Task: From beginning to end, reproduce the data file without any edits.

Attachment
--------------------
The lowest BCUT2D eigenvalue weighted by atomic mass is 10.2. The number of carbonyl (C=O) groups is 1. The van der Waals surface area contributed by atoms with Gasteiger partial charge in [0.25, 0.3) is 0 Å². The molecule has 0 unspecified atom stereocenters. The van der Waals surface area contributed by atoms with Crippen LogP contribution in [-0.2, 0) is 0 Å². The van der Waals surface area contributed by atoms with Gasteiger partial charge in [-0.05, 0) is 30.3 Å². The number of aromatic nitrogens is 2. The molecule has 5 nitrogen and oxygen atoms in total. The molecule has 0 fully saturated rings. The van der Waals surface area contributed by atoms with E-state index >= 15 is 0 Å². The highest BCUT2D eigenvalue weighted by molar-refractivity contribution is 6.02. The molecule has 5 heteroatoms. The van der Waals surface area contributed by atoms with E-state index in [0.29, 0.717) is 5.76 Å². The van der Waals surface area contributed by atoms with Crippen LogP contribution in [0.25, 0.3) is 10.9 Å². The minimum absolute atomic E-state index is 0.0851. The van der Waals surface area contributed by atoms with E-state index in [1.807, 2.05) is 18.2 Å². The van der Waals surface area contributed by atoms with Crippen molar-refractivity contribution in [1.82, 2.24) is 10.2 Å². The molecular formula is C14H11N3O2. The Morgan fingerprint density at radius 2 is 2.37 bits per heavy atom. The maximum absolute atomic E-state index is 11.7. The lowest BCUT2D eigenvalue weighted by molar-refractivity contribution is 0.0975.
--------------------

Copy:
The lowest BCUT2D eigenvalue weighted by atomic mass is 10.2. The number of carbonyl (C=O) groups is 1. The van der Waals surface area contributed by atoms with Gasteiger partial charge in [0.25, 0.3) is 0 Å². The molecule has 0 unspecified atom stereocenters. The van der Waals surface area contributed by atoms with Crippen LogP contribution in [-0.2, 0) is 0 Å². The van der Waals surface area contributed by atoms with Gasteiger partial charge in [-0.05, 0) is 30.3 Å². The number of aromatic nitrogens is 2. The molecule has 5 nitrogen and oxygen atoms in total. The molecule has 0 fully saturated rings. The van der Waals surface area contributed by atoms with E-state index >= 15 is 0 Å². The highest BCUT2D eigenvalue weighted by molar-refractivity contribution is 6.02. The molecule has 5 heteroatoms. The van der Waals surface area contributed by atoms with E-state index in [0.29, 0.717) is 5.76 Å². The van der Waals surface area contributed by atoms with Crippen LogP contribution in [0.25, 0.3) is 10.9 Å². The minimum absolute atomic E-state index is 0.0851. The van der Waals surface area contributed by atoms with E-state index in [1.807, 2.05) is 18.2 Å². The van der Waals surface area contributed by atoms with Crippen molar-refractivity contribution in [1.82, 2.24) is 10.2 Å². The molecular formula is C14H11N3O2. The Morgan fingerprint density at radius 2 is 2.37 bits per heavy atom. The maximum absolute atomic E-state index is 11.7. The lowest BCUT2D eigenvalue weighted by molar-refractivity contribution is 0.0975.